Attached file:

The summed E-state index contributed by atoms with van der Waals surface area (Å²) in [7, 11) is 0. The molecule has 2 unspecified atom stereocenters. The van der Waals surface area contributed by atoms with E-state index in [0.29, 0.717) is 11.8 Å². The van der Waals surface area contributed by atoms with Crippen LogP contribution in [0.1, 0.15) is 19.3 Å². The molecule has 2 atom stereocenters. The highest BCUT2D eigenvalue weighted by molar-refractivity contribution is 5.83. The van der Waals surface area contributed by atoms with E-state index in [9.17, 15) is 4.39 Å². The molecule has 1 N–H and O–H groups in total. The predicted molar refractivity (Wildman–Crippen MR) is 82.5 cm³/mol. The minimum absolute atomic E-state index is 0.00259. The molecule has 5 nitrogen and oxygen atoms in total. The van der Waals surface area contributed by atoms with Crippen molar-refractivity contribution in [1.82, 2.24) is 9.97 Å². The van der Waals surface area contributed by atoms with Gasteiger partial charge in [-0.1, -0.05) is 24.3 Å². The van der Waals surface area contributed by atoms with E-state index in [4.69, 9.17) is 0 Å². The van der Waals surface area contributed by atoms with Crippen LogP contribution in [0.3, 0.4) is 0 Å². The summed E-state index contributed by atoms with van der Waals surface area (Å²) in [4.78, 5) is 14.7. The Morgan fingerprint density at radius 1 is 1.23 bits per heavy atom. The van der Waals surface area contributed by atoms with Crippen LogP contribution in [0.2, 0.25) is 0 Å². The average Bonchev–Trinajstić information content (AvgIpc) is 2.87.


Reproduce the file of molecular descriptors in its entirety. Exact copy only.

The summed E-state index contributed by atoms with van der Waals surface area (Å²) in [7, 11) is 0. The molecule has 2 unspecified atom stereocenters. The van der Waals surface area contributed by atoms with E-state index in [0.29, 0.717) is 11.8 Å². The van der Waals surface area contributed by atoms with Crippen LogP contribution in [0.1, 0.15) is 19.3 Å². The molecule has 2 atom stereocenters. The highest BCUT2D eigenvalue weighted by molar-refractivity contribution is 5.83. The van der Waals surface area contributed by atoms with E-state index in [9.17, 15) is 4.39 Å². The molecule has 1 N–H and O–H groups in total. The predicted molar refractivity (Wildman–Crippen MR) is 82.5 cm³/mol. The minimum absolute atomic E-state index is 0.00259. The molecule has 5 nitrogen and oxygen atoms in total. The van der Waals surface area contributed by atoms with Crippen molar-refractivity contribution in [1.82, 2.24) is 9.97 Å². The van der Waals surface area contributed by atoms with Gasteiger partial charge in [-0.1, -0.05) is 24.3 Å². The van der Waals surface area contributed by atoms with E-state index in [4.69, 9.17) is 0 Å². The van der Waals surface area contributed by atoms with Crippen LogP contribution in [0.3, 0.4) is 0 Å². The summed E-state index contributed by atoms with van der Waals surface area (Å²) in [4.78, 5) is 14.7. The Morgan fingerprint density at radius 1 is 1.23 bits per heavy atom. The van der Waals surface area contributed by atoms with Crippen LogP contribution in [0.2, 0.25) is 0 Å². The average Bonchev–Trinajstić information content (AvgIpc) is 2.87.